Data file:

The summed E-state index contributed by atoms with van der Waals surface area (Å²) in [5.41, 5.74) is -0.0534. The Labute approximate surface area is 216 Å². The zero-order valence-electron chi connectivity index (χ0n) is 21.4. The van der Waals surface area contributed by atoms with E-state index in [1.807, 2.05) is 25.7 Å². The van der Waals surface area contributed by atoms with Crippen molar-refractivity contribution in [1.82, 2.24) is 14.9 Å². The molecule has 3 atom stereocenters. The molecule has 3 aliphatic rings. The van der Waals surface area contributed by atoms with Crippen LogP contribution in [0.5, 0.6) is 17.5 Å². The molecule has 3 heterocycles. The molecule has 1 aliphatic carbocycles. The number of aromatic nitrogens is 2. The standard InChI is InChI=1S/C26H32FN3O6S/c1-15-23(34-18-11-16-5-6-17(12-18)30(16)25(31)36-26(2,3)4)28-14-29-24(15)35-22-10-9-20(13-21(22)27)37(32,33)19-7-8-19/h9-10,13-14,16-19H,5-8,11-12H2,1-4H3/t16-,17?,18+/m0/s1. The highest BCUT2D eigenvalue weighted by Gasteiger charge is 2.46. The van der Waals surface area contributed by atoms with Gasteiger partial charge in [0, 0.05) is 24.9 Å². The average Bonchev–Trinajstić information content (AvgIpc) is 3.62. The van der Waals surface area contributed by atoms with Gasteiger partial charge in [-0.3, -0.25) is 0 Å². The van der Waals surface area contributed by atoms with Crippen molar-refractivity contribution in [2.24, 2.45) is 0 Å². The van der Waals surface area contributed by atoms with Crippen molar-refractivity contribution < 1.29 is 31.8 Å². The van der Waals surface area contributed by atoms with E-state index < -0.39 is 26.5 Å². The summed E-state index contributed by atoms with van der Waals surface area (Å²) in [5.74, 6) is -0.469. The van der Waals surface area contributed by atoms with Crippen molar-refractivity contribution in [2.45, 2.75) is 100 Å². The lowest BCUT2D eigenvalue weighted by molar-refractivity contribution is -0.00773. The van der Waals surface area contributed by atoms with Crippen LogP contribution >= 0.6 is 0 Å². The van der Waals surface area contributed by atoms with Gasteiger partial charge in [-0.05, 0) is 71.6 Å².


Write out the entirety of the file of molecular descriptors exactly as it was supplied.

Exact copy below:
The summed E-state index contributed by atoms with van der Waals surface area (Å²) in [5.41, 5.74) is -0.0534. The Labute approximate surface area is 216 Å². The zero-order valence-electron chi connectivity index (χ0n) is 21.4. The van der Waals surface area contributed by atoms with E-state index in [1.807, 2.05) is 25.7 Å². The van der Waals surface area contributed by atoms with Crippen molar-refractivity contribution in [1.82, 2.24) is 14.9 Å². The molecule has 3 atom stereocenters. The molecule has 3 aliphatic rings. The van der Waals surface area contributed by atoms with Crippen LogP contribution in [0.5, 0.6) is 17.5 Å². The molecule has 3 heterocycles. The molecule has 1 aliphatic carbocycles. The number of aromatic nitrogens is 2. The standard InChI is InChI=1S/C26H32FN3O6S/c1-15-23(34-18-11-16-5-6-17(12-18)30(16)25(31)36-26(2,3)4)28-14-29-24(15)35-22-10-9-20(13-21(22)27)37(32,33)19-7-8-19/h9-10,13-14,16-19H,5-8,11-12H2,1-4H3/t16-,17?,18+/m0/s1. The highest BCUT2D eigenvalue weighted by Gasteiger charge is 2.46. The van der Waals surface area contributed by atoms with Gasteiger partial charge in [0, 0.05) is 24.9 Å². The average Bonchev–Trinajstić information content (AvgIpc) is 3.62. The van der Waals surface area contributed by atoms with Gasteiger partial charge in [-0.3, -0.25) is 0 Å². The van der Waals surface area contributed by atoms with Crippen molar-refractivity contribution in [2.24, 2.45) is 0 Å². The van der Waals surface area contributed by atoms with Crippen molar-refractivity contribution < 1.29 is 31.8 Å². The van der Waals surface area contributed by atoms with E-state index < -0.39 is 26.5 Å². The summed E-state index contributed by atoms with van der Waals surface area (Å²) in [5.74, 6) is -0.469. The van der Waals surface area contributed by atoms with Crippen molar-refractivity contribution in [2.45, 2.75) is 100 Å². The lowest BCUT2D eigenvalue weighted by molar-refractivity contribution is -0.00773. The van der Waals surface area contributed by atoms with Crippen LogP contribution >= 0.6 is 0 Å². The van der Waals surface area contributed by atoms with Gasteiger partial charge in [-0.05, 0) is 71.6 Å².